Chronic migraines can also cause fatigue and drowsiness, making it difficult for those who experience them to stay alert and focused throughout the day. This can further impact a person's ability to work or perform daily tasks.
Some individuals with chronic migraines may experience visual disturbances, such as blind spots, zigzag lines, or flashing lights. These symptoms are known as an aura and can occur before or during a migraine attack. Not everyone experiences migraine with aura, so always speak to a doctor if you’re unsure.
Impact of chronic migraine
Chronic migraines can have a significant impact on a person's physical and mental well-being. Physically, chronic migraines can cause frequent headaches, sensitivity to light and sound, nausea, and fatigue. These symptoms can make it difficult for individuals to carry out daily activities, leading to reduced productivity and an overall decrease in quality of life.
Mentally, chronic migraines can cause depression and anxiety and can lead to feelings of isolation and frustration. Individuals may feel like they are not being believed or understood by those around them, which can be emotionally draining.
It's important to note that chronic migraines can also become so severe when left untreated that they become disabling, making it difficult or even impossible for individuals to work or perform basic activities. If you are experiencing chronic migraines, it's important to seek help from a healthcare professional to develop a treatment plan as soon as possible. There are also many support groups and online resources available to help individuals cope with the impact of chronic migraines.
Diagnosing chronic migraine
Diagnosing chronic migraines can be a complex process, as it involves identifying the specific type of migraine, as well as the frequency and severity of the headaches, but don’t let that put you off getting help.
To diagnose chronic migraines, your doctor will typically conduct a physical examination, including a detailed headache history, to determine whether you are experiencing chronic or episodic migraines. They may also order what are called imaging tests, such as a CT scan or MRI, to rule out any underlying medical conditions that may be causing the headaches.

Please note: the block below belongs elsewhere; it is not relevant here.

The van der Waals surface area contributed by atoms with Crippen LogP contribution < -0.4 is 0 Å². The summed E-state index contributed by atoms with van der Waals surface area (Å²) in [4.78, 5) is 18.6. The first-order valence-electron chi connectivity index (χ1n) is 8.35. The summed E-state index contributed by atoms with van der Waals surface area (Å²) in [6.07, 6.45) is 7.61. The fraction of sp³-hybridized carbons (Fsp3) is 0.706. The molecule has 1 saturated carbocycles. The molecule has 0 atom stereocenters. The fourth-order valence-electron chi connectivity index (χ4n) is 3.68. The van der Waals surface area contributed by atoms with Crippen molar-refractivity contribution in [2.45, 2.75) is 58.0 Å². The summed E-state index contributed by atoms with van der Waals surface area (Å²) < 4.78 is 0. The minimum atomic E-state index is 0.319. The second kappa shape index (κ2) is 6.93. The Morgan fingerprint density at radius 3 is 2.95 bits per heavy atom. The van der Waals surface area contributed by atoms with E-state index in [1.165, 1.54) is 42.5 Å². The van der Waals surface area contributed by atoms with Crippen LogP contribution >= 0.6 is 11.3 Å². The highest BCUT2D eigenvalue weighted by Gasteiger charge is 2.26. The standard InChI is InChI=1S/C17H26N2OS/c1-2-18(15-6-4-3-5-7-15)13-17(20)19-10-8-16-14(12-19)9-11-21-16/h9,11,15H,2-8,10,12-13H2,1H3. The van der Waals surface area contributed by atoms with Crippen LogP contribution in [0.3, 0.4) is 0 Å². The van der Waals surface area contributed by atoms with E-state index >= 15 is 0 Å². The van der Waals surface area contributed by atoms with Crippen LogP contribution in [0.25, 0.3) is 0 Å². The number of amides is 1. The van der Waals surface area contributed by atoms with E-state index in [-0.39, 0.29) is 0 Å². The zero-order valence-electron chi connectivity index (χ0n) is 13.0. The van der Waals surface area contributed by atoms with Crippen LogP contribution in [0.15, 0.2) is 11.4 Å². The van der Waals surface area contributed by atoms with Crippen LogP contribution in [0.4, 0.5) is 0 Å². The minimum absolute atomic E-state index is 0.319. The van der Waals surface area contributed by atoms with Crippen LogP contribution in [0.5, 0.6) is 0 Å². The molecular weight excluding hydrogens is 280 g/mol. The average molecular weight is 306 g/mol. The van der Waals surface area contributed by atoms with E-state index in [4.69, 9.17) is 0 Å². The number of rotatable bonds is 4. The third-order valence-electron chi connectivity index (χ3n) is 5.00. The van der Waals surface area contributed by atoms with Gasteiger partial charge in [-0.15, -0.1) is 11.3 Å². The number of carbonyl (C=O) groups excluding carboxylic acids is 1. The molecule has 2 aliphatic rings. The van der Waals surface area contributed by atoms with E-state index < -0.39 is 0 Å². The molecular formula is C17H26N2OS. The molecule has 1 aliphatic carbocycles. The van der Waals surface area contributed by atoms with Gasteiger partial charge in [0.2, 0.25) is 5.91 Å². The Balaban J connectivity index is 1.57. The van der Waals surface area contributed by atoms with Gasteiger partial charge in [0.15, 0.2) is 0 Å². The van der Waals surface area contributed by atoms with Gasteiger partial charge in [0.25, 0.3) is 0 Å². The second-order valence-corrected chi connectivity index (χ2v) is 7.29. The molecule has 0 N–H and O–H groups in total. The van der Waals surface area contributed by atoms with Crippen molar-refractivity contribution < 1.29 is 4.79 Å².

If you are experiencing chronic migraines, it is important to see a doctor as soon as possible to receive an accurate diagnosis and appropriate treatment. If you aren’t currently able to go outside due to your migraine, you can speak to one of our online GPs.
Chronic migraine treatment
There’s no need to tackle chronic migraines alone, your doctor can help find the best course of treatment and help get you back on your feet. You might be given treatment to relieve migraine symptoms when you get them, or as chronic migraines are so frequent you might be given treatment to prevent migraines.
Acute treatment (migraine relief)
If you’re experiencing a lot of migraines, it can be hard to know when to take migraine relief and not run the risk of getting a medication overuse headache. But if you can single out the days you feel better or worse, you can use migraine treatments on the days your symptoms are worse.
Commonly people take over-the-counter painkillers (like paracetamol and ibuprofen), triptans (like Sumatriptan or Rizatriptan) or you can also take a medication called Vydura. You might also want to take antiemetics (anti-sickness treatments) if you’re experiencing nausea.
If you have chronic migraines, you might have more days in a month affected than days that are clear. So, you might be eligible for preventative treatment. There are a few different options available in the UK, including beta-blockers, tricyclic antidepressants, anti-epilepsy drugs and the blood pressure tablet candesartan.
Vydura can also be taken as a preventative treatment, it can be taken every other day to prevent migraines.
If you visit a headache specialist, they might also look at less common treatment options, like botox, monthly antibody injections and a nerve blocking injection.
Chronic migraines can severely impact an individual's physical and mental well-being and damage quality of life. Although these types of migraine are very serious, treatments are available, and there’s no need to do it alone.
If you are experiencing chronic migraines, it is important to take action to manage them, starting with identifying triggers so you can better avoid them. It’s crucial that you talk to your doctor to rule out underlying conditions and discuss potential treatment options, such as medication or preventative therapy, to minimise the impact your migraines have on your life.
For more information on dealing with chronic migraines, visit our migraine support section.